• The Naked Civil Servant (British, 1975; queer, identity)
  • Hedwig and the Angry Inch ("transexual" identity)
  • Pricilla Queen of the Desert (queer identity; class conflicts; rednecks and transgendered love)
  • Gods and Monsters (James Whale is Frankenstein's gay director)
  • Boys Don't Cry (transexual idendity)
  • Monster (but Charlise Theron is such a "femme"!)
  • Victor/Victoria (Julie Andrews in drag; identity)
  • Birdcage or La Cage Aux Faux (performativity, identity)
  • Tootsie (feminist, performativity, TV)
  • The Little Mermaid (Disney; feminist)
  • Mulan (Disney; feminist; drag)
  • Yentle (yes, Barbara S.; doing drag to get ahead)
  • TO WONG FOO (identity, performativity, cultures collide)
  • Blade Runner (Cyborgs, and love stories; tech worship)
  • M. Butterfly (Jeremy Irons, John Lone; transexuality, drag, performativity)
  • Angels in America (2 parts from HBO; cultures collide; magical realism; queer)
  • Mrs. Doubtfire (drag, performativity)
  • Happy Texas (two cons have to pass as gay)
  • Brokeback Mountain (cultures collide; queer)
  • Queer as Folk (Showtime; meta, camera excess, mythologizing Gay experience)
  • TransAmerica (a transexual father finding his son)

COURSE OBJECTIVES

We are about to read, discuss, and write about some of the best works of postmodern and "neo-postmodern" fiction written, works that will surprise us, make us laugh, play with our ears and minds, shock us, and make us question the traditional like realism ("naive realism" as John Barth calls it).  As a writer, and as a human living on the planet earth, I have been greatly affected by these books, and thus I believe all English majors, and all writers, need to read and absorb the beauty, diversity, and chaos of these authors full of style.

In this class we will think about, well, everything, and nothing, and everything. And nothing too.  We will discuss lyricism in prose vs. the prosaic , narrative vs. anti-narrative, postmodern/avant-garde playfullness vs. so-called traditionality, voice and the problems of omniscience (isn't God dead, afterall?), the gender identities and cyber identities (Donna Harroway says we are all cyborgs, after all), high and low cultures (semiotics), the world of TV and TV in the world (Baudrillard's simulacra), Las Vegas as the postmodern epicenter (and the Defense Department with it's bombs), technology vs. capitalism, or technology as capitalism, race vs. ethnicity vs. performativity and colonization, and the way all of this affects literati as well as we creative writers. 

I've organized the class around three sets of fictional dyads.  Two of our selections come from more "hard core" postmodern literature, Donald Barthelme, who in many ways is the "father" of postmodern literature (and often one of the funniest authors I've read), Kurt Vonnegut (the father of a lot of speculative fiction), and numerous selections from the Norton anthology that play with all the postmodern techniques you can imagine.  Our selection from Postcolonial, Post-Historicism, Post-fiction writers includes Art Speigelman's Maus, a tale of the holocaust as graphic novel, and selections from the Norton like the, Borderlands/La Frontera (because borders are often crossed and recrossed).  Both of these authors write lyrically about common people who often encounter the magical, the beautiful, the mundane, and the tragic in every day life.  We will also read two novels from wonderful, postmodern authors who question the stability of gender as well as narrative (some contemporary theorists call these authors "queer" in the broad sense of the word).  The legendary Virginia Woolf's book Orlando is one of the funniest (and most important feminist) novels I've ever read, spanning history, and, magically, gender boundaries, over four hundred years.  Angela Carter's classic, The Bloody Chamber, is baroque maximalism with large quantities of feminist irony, stories that turn fairy tales on their heads.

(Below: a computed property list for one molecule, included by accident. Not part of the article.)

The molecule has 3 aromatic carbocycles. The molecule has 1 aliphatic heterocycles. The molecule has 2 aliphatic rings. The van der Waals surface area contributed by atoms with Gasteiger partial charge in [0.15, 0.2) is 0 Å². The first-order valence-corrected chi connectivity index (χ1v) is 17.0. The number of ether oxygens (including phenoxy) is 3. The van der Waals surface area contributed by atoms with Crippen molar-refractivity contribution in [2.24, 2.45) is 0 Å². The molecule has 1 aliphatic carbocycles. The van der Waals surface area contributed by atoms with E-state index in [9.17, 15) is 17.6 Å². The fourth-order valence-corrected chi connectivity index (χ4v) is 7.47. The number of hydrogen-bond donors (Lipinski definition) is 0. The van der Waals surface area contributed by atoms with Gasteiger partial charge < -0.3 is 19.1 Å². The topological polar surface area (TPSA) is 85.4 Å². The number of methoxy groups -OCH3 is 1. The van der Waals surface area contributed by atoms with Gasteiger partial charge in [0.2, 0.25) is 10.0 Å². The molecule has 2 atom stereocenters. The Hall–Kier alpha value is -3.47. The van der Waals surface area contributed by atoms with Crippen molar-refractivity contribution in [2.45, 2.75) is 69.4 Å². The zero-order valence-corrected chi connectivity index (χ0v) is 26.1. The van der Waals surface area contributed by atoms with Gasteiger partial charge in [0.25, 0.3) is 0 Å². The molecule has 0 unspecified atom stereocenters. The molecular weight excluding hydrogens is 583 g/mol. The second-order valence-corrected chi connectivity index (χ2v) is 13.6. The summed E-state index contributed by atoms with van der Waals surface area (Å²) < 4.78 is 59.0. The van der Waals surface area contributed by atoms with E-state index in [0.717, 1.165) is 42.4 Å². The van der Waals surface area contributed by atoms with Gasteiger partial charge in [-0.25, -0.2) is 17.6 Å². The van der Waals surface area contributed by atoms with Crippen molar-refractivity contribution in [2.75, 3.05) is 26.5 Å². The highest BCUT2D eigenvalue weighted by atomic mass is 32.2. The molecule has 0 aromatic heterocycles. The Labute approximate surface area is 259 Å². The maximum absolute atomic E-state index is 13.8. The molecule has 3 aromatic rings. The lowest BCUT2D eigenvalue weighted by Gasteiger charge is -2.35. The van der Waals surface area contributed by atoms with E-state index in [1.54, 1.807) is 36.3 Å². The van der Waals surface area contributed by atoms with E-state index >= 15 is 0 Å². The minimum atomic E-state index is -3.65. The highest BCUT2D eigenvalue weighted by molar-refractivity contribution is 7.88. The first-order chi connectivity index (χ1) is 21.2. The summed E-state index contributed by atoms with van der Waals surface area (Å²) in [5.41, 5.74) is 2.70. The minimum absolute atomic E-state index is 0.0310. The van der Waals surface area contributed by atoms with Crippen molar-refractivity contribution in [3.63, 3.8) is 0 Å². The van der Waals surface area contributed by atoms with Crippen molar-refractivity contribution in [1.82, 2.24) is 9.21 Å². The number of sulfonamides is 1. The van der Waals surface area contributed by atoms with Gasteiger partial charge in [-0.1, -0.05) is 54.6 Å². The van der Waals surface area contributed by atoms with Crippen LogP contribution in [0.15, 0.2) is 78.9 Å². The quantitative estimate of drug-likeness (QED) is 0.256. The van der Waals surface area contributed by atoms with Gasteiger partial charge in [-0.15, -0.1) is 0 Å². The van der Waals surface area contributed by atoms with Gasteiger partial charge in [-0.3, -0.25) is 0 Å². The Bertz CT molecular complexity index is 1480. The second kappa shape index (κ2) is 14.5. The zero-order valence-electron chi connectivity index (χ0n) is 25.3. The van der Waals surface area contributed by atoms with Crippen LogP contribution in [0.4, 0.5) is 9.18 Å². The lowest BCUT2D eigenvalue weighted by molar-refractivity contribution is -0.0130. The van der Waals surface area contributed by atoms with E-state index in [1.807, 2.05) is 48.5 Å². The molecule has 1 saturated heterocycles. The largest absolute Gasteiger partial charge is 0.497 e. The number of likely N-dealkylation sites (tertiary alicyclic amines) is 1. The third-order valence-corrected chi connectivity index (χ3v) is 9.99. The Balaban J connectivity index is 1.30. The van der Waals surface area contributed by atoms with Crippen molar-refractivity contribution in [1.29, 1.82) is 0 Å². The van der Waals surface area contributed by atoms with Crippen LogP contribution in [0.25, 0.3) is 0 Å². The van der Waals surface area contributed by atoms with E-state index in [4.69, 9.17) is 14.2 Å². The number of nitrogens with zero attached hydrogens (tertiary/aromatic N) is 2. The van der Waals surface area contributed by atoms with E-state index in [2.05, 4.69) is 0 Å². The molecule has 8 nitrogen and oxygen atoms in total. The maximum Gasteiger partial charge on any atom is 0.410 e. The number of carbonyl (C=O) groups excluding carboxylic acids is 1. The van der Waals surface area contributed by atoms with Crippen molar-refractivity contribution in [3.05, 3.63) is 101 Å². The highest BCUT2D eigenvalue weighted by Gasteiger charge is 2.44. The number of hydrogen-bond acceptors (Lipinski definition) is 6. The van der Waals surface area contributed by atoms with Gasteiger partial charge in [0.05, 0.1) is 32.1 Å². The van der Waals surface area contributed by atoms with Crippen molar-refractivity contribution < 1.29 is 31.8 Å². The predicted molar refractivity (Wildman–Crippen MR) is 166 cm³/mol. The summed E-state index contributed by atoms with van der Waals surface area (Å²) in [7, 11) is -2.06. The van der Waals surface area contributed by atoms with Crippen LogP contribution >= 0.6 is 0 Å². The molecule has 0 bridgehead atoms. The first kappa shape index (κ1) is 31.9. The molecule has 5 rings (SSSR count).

We will also watch, discuss, and write about films and other pop culture artifacts that complement these dyads, but show us a different, more visual approach to narrative and anti-narrative.  We will also read critical theory handouts that will give us additional lenses through which to comment on each text.

PROFESSOR'S RULES

1. Attendance is, of course, essential:  Your voice adds greatly to our community of literary absorbers and critics, and when you are not here and prepared, our class, and our learning, are hugely diminished.  I find that those who miss class a lot don't tend to get what it is we are doing (or undoing), and thus their grades suffer. If you miss more than 5 class periods, you won't pass the class.

2. Arrive on time and prepared for class discussions, tests, and writing assignments.  Participation is essential.   If you are prepared, you should be able to participate. I am not a lecturer.   Your active participation in our discourse community--that means talking, thinking people getting together to discuss interesting and important things--is required. 

3. Writing Assignments must be turned in at the start of class the day they are due or you will lower your course grade. Always keep a photo copy and disk backup for yourself. Always keep your work saved on multiple diskettes.  Use MLA Format to structure your formal essays (ask for a handout on this at the UVU Writing Lab on the second floor of the LEC), or visit them at http://ec.uvu.edu/owl/.  You can also get more MLA information on the web at Diana Hacker's on-line reference guide.

4. Be sure to pay attention to your course Calendar and be responsible for keeping up with the work.  

5. I will be available for consultations with you during hours or by appointment (see my office hours). Please come talk with me about your ideas, questions, interpretations and so on.  The best way to get a hold of me is through E. Mail at mortenle@uvu.edu.